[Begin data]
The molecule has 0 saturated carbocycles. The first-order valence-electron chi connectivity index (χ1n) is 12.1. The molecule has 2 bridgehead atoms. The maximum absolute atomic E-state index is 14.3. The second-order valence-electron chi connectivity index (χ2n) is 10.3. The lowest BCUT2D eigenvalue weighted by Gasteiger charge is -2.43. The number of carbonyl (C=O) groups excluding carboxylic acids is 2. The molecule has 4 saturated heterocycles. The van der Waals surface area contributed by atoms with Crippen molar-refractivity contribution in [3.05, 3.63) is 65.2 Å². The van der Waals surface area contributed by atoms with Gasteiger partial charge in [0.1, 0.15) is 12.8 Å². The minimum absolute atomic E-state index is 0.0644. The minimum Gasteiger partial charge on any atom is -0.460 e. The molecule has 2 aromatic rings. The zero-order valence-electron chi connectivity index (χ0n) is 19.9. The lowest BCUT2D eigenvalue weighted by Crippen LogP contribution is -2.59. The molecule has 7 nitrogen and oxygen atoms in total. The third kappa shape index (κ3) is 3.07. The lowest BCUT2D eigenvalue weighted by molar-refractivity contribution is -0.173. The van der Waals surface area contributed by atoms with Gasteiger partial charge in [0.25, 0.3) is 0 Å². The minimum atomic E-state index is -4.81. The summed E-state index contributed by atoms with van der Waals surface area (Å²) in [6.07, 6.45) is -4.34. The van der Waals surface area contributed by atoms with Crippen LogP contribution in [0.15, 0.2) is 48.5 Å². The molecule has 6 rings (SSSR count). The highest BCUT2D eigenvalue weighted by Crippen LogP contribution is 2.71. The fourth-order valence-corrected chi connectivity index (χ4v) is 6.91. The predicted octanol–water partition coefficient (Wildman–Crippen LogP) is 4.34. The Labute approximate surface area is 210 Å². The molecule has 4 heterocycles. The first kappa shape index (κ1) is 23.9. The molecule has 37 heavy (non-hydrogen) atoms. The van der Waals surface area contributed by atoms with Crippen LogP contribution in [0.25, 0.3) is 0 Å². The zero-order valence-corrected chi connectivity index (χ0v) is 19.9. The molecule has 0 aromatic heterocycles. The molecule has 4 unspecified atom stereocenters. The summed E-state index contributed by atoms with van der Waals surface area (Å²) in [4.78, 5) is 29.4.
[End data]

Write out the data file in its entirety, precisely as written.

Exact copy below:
The molecule has 0 saturated carbocycles. The first-order valence-electron chi connectivity index (χ1n) is 12.1. The molecule has 2 bridgehead atoms. The maximum absolute atomic E-state index is 14.3. The second-order valence-electron chi connectivity index (χ2n) is 10.3. The lowest BCUT2D eigenvalue weighted by Gasteiger charge is -2.43. The number of carbonyl (C=O) groups excluding carboxylic acids is 2. The molecule has 4 saturated heterocycles. The van der Waals surface area contributed by atoms with Crippen molar-refractivity contribution in [3.05, 3.63) is 65.2 Å². The van der Waals surface area contributed by atoms with Gasteiger partial charge in [0.1, 0.15) is 12.8 Å². The minimum absolute atomic E-state index is 0.0644. The minimum Gasteiger partial charge on any atom is -0.460 e. The molecule has 2 aromatic rings. The zero-order valence-electron chi connectivity index (χ0n) is 19.9. The lowest BCUT2D eigenvalue weighted by Crippen LogP contribution is -2.59. The molecule has 7 nitrogen and oxygen atoms in total. The third kappa shape index (κ3) is 3.07. The lowest BCUT2D eigenvalue weighted by molar-refractivity contribution is -0.173. The van der Waals surface area contributed by atoms with Gasteiger partial charge in [0.25, 0.3) is 0 Å². The minimum atomic E-state index is -4.81. The summed E-state index contributed by atoms with van der Waals surface area (Å²) in [6.07, 6.45) is -4.34. The van der Waals surface area contributed by atoms with Crippen LogP contribution in [0.15, 0.2) is 48.5 Å². The molecule has 6 rings (SSSR count). The highest BCUT2D eigenvalue weighted by Crippen LogP contribution is 2.71. The fourth-order valence-corrected chi connectivity index (χ4v) is 6.91. The predicted octanol–water partition coefficient (Wildman–Crippen LogP) is 4.34. The Labute approximate surface area is 210 Å². The molecule has 4 heterocycles. The first kappa shape index (κ1) is 23.9. The molecule has 37 heavy (non-hydrogen) atoms. The van der Waals surface area contributed by atoms with Crippen LogP contribution in [0.25, 0.3) is 0 Å². The zero-order valence-corrected chi connectivity index (χ0v) is 19.9. The molecule has 0 aromatic heterocycles. The molecule has 4 unspecified atom stereocenters. The summed E-state index contributed by atoms with van der Waals surface area (Å²) in [4.78, 5) is 29.4.